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Chinese, Mexican Americans Share Similar Immigrant Experience

Chinese, Mexican Americans Share Similar Immigrant Experience
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More immigrants live in the western state of California than anywhere else in the United States. Among the largest immigrant groups -- either legal or without legal documents -- are Mexicans and Chinese. These two ethnic groups may come from different places, but they share many similarities.

People often find 21-year-old Jonathan Wong a mystery. “They go are you filipino? Are you Mexican? Are you Pacific Islander? Are you Hawaiian?” he recalled.

Wong is actually a fourth-generation Chinese and third-generation Mexican American. He finds there is one thing both cultures deeply value. “The connection you have with your family in general. Both of them are very family oriented,” he noted.

Like many immigrants, Wong’s Mexican and Chinese ancestors came to the U.S. for a better life, said Shelley Fisher Fishkin of Stanford University. “The Chinese who came to the U.S. in the middle of the 19th century and then Mexicans who came at the end of the 19th century or early 20th century were lured by the possibility of creating opportunities for their families that were not possible in their home countries,” she said.

These new immigrants often faced discrimination and worked as laborers, either as modern-day Mexican migrant workers or as Chinese railroad workers in the 19th century.

In an art exhibit that looks at the two immigrant experiences, one piece has railroad tracks buried under a giant mound of fortune cookies. Created by artist Hung Liu, the image depicts the early Chinese immigrants who came to dig for gold or labor on the railroads.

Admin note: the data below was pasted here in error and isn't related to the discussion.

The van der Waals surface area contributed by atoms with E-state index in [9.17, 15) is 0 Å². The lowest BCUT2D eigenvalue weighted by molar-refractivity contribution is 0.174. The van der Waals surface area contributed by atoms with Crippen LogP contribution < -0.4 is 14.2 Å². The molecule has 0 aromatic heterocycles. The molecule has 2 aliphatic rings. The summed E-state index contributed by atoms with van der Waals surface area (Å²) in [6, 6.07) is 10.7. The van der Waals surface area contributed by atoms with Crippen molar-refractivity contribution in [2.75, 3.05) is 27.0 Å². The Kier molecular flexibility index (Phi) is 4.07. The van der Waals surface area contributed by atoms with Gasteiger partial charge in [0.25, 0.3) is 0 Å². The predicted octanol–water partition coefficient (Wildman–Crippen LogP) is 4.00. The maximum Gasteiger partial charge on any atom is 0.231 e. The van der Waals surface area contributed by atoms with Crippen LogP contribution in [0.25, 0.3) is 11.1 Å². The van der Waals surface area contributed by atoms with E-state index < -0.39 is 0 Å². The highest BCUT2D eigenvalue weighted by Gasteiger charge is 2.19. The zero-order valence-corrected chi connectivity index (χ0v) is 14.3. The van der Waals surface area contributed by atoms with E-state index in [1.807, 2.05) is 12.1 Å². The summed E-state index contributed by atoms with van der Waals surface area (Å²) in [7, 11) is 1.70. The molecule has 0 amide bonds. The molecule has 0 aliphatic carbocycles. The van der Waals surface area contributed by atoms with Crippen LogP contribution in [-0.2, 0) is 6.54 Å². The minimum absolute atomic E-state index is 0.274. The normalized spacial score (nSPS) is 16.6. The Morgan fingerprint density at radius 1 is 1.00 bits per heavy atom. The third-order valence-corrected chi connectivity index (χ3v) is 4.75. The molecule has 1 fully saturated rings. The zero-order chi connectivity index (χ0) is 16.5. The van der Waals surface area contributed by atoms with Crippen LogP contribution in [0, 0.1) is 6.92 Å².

“The very reason the Chinese first came here is to escape from the economic despair in China,” Hung Liu stated.

Steven Wong, the curator of the Chinese American Museum, said immigrants from both countries still come at any cost.

“I think not a lot of people realize that there still is a lot of unskilled labor coming in from both communities and not a lot of people know, too, when it comes to immigration and immigration reform usually people associate that with “Oh, that’s a Latino issue.” But that’s also a big Asian issue of undocumented immigrants coming in also -- specifically Chinese.” said Wong.

Often, both groups also live in ethnic enclaves.

Artist Tony de los Reyes experienced this while growing up in Los Angeles. “The border of Mexico now extends in certain small areas within Los Angeles even though the physical border may be 120 miles [200 kilometers] south,” he explained.

Mostly-Mexican East Los Angeles is one such area. Neighboring it is Monterey Park, a predominantly Chinese suburb. While these immigrant groups may live near each other, de los Reyes said the two do not often mix. “You’re going to have this push and pull between not wanting to be in a place because the culture is different and then also being attracted to it,” he said.

But Jonathan Wong said the boundaries are blurring. That’s why he’s not surprised his parents married. “Look how much blending there is. It’s not even weird at all like how they would have met and how they could have come across each other and hit it off,” he stated.

He expects more blending of the two cultures in other parts of the United States, as immigrants and their descendants continue to seek the American dream.

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